NASDA CEO Ted McKinney on the Direction of the 2023 Farm Bill
Ted McKinney, CEO of the National Association of the State Departments of Agriculture. Photo: C.J. Miller / Michigan Ag Today.

Now that the calendar has turned to 2023, many in the ag industry are turning their attentions now to Capitol Hill and the next five-year federal farm bill to replace the current bill that’s set to expire at the end of September.

“Most people still think the last farm bill that passed was a pretty good one,” says Ted McKinney, who serves as CEO of the National Association of State Departments of Agriculture (NASDA). He also served as Under Secretary for Trade and Foreign Agricultural Affairs during the Trump administration.

As lawmakers decide the policies and budget within the 2023 Farm Bill, some farm groups are concerned that money could be diverted away from the ag industry and allocated more for nutrition and food assistance programs like SNAP (Supplemental Nutrition Assistance Program).

“What’s changed though is that COVID came along and society made sure that the kids were fed,” says McKinney. “There seem to be some that believe we need to keep doing that completely at government expense – breakfast, lunch, afterschool, weekends, summer – and that is where the debate will come.”

McKinney says he believes the money that is needed to fund crop insurance programs won’t be taken away and will still be available upon its passage.

“I’m still confident that when something like less than 25% of the farm bill is for farmers, I think they’ll do okay,” according to McKinney. “The forces at work to defend that are mighty. It may be that the farm bill will grow – let’s don’t just keep the pie the same and slice it differently, but let’s just grow the pie.”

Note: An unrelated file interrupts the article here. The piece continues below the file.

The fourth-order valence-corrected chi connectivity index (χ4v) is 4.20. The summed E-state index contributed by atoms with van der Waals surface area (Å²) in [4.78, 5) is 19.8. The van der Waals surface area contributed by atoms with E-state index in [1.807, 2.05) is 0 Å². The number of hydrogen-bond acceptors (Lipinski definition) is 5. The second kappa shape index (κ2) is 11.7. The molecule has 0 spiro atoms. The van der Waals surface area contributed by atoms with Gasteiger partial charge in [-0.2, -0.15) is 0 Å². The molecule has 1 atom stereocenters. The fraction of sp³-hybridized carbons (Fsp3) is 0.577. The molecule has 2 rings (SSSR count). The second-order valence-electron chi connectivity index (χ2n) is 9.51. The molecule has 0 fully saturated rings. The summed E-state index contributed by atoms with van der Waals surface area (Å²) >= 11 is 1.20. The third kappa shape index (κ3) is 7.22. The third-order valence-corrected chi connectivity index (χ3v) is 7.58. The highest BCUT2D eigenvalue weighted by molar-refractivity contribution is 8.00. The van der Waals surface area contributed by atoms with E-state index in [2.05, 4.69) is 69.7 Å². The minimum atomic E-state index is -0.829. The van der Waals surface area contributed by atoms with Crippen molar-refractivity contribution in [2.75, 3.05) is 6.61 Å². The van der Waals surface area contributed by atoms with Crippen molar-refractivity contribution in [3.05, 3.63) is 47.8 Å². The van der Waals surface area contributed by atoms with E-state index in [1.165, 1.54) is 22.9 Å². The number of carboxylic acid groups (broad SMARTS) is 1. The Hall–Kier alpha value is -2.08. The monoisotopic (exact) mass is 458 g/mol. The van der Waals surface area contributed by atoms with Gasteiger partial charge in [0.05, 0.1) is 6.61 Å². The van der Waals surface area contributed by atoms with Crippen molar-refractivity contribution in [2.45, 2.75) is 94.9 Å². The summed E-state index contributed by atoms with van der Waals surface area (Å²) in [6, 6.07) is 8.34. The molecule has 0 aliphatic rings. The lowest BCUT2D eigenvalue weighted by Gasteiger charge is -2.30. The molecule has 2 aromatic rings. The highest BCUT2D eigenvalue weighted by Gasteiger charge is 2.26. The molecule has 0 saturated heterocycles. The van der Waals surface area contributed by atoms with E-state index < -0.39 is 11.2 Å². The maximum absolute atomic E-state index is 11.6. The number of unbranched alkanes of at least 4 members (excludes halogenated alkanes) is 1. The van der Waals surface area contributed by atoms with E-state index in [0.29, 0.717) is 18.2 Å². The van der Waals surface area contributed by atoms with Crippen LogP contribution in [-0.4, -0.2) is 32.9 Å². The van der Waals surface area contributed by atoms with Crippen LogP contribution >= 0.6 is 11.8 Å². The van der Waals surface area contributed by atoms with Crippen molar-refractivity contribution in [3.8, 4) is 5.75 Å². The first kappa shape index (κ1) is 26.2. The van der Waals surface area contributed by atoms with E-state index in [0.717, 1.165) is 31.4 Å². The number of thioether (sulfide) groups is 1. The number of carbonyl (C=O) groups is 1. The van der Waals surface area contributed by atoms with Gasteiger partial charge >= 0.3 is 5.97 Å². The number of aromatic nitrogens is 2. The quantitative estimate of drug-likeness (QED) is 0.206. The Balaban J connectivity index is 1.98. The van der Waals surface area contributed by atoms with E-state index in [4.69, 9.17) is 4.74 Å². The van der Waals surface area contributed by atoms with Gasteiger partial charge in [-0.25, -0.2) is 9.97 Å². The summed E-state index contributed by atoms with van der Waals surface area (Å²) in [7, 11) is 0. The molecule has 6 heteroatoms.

Even though Republicans now control the House and Democrats retain control of the Senate, McKinney is confident that the 2023 farm bill will have all the pieces needed to help both the ag industry and food-related federal programs.

“That will all come together in the Democratic process,” says McKinney. “It will not be pretty. It will not be clean – it never is – but, I think they’ll come up with a workable farm bill and we’ll keep those programs together as we should. We cannot separate the farm and nutrition components, even though there’s times it may look like we should. We cannot separate them because it brings both of them along together.”

The total estimated budget for the 2023 Farm Bill could reach $1.3 trillion.

Click BELOW to hear C.J. Miller’s news report and interview with NASDA CEO Ted McKinney as he discusses the likely direction of the 2023 Federal Farm Bill.